Elden Ring creator Hidetaka Miyazaki on originating the Soulslike genre


Hidetaka Miyazaki didn’t envision originating an entire genre. Yet such is the popularity of the Dark Souls games – right up to the more recent Elden Ring – that they’ve become collectively known in the gaming community as Soulslikes. That’s shorthand for games with calculating combat, high levels of challenge and repeated death, though this is of course reductive of the awe and grim majesty Miyazaki’s games evoke.


Soulslikes are everywhere now. From indie games utilising specific mechanics, to larger projects specifically trying to out-do FromSoftware at its own game. That’s testament to the influence of Miyazaki’s work, though he remains humble when discussing his oeuvre with me ahead of announcing the release of Shadow of the Erdtree, Elden Ring’s upcoming major expansion.


“We certainly didn’t come up with the term Souslike and we didn’t envision it as a new genre or a new term for the industry,” he tells me. “So of course when it first started cropping up… we were very surprised.


“We felt a little bit honoured, but also there was a lot of trepidation there. We thought ‘is this really ok? Is this really what we are making? And is this really what we want to be known for?'”


Cover image for YouTube videoELDEN RING Shadow of the Erdtree | Official Gameplay Reveal Trailer


Elden Ring: Shadow of the Erdtree trailer.


It’s certainly what Miyazaki has become known for, whether he anticipated it or not. Beyond the previous success of the Dark Souls games, Bloodborne, and Sekiro: Shadows Die Twice, Elden Ring sold over 20m copies in under 12 months and received countless Game of the Year awards. It inspired YouTube lore channels and modders and fan recreations; players controlling the game with everything from a harp to a banana. And it inspired others to copy his homework.


“The term Souslike is, as I’m sure you understand, very vague,” says Miyazaki. “And there are lots of ways that can be interpreted… and I don’t think any of them are wrong.”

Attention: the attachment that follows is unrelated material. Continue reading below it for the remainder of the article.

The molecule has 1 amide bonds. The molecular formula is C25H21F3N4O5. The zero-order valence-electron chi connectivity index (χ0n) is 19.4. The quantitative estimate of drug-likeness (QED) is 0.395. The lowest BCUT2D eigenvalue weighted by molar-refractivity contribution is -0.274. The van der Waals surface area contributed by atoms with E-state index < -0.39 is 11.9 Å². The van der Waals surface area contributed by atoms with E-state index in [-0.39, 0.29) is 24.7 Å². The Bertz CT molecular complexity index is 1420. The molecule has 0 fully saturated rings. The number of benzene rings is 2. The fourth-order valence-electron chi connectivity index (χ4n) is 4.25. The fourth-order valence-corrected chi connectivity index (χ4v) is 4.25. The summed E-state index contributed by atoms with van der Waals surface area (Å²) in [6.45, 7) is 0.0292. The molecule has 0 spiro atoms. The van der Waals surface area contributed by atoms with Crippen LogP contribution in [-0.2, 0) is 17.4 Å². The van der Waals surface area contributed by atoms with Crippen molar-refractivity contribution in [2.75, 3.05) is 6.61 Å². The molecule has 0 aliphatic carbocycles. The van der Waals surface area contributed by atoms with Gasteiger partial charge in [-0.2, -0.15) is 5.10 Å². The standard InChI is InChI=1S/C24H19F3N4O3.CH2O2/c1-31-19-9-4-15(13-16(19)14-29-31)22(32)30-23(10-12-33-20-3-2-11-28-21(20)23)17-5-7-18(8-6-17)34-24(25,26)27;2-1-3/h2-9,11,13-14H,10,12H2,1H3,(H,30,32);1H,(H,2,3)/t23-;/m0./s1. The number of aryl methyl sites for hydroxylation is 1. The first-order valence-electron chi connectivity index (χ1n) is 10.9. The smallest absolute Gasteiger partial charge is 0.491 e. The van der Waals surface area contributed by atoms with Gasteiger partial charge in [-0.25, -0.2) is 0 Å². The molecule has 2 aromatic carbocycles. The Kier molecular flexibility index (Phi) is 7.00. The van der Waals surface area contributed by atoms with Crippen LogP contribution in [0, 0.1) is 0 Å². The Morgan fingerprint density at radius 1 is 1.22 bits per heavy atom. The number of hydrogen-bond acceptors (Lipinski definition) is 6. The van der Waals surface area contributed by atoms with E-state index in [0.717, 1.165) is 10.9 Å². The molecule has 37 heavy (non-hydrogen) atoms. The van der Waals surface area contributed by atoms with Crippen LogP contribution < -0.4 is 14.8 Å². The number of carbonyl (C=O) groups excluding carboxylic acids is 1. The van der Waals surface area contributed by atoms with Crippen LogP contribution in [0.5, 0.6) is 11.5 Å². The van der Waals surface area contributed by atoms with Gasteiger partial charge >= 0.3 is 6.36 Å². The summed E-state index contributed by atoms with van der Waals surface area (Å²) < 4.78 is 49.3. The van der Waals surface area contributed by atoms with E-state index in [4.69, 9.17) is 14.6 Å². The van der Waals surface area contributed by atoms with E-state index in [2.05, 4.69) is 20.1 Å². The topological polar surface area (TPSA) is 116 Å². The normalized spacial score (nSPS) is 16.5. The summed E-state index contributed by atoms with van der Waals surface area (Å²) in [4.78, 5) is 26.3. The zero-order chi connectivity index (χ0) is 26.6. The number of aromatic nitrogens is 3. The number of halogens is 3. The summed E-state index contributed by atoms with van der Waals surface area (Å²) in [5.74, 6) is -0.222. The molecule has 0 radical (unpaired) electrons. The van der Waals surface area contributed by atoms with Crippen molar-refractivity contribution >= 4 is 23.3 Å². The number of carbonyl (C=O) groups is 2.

Perhaps, I suggest, the influx of Soulslike games has added pressure, particularly ahead of Shadow of the Erdtree’s release?


“There are many fantastic games out there and we don’t like to see that as a sort of pressure,” he says. “We don’t like to feel pressured by what other studios are creating, or what is considered the next big game, or the next big Soulslike. We simply want to continue to make games that we enjoy in our own way.”


He admits to playing these other games, adding: “I think there’s definitely something to be gained in having this collaborative, peer-based environment where we can all create and participate in that general discussion. I think this is not something where we feel pressured, but it’s definitely something where we feel motivated and inspired.”


Miquella cloaked in red rises on a candelit altar in Shadow of the Erdtree


Elden Ring character rides Torrent into a misty forest in Shadow of the Erdtree

Fresh screenshots from Shadow of the Erdtree. | Image credit: FromSoftware


If anything, Miyazaki says the success of his games provides him with freedom, rather than being pigeon-holed into only creating a certain type of game experience.


“What we have seen is that players seem to enjoy our games,” he says. “And so they’re giving us that chance to continue making what we enjoy and what we like. And it helps us to not have that feeling of being trapped.


“I think once you go down that avenue of making something purely because it’s successful, that’s when you may start to see less success.”


Throughout his work, overcoming challenge has been a key theme of gameplay. Dark Souls popularised a mechanic that began in Demon’s Souls, where the player loses their held currency – the titular souls – upon death. And with such fearsome enemies and bosses to battle against, death – and learning from it – becomes a frequent occurrence. It’s not simply a moment of frustration, but an opportunity to learn.


“I would say that difficulty is more of a means to an end. It’s definitely not something we set out to do when we make a game,” says Miyazaki, adding that the level of difficulty can vary based on the game and its director.


Sekiro protagonist leaps in the air against large boss with long spear


Bloodborne protagonist squares up against huge beast emerging from smoke

Sekiro and Bloodborne are known as challenging games with incredibly satisfying combat. | Image credit: FromSoftware


For him personally, though, the notion of challenge is something unique to gaming.


“As a theme, those elements of hardship and that feeling of accomplishment simply have value as an experience,” he says. “As a player and as a person, this is not something that can be easily achieved or replicated in our lives. And it’s something that carries with it inherent risk.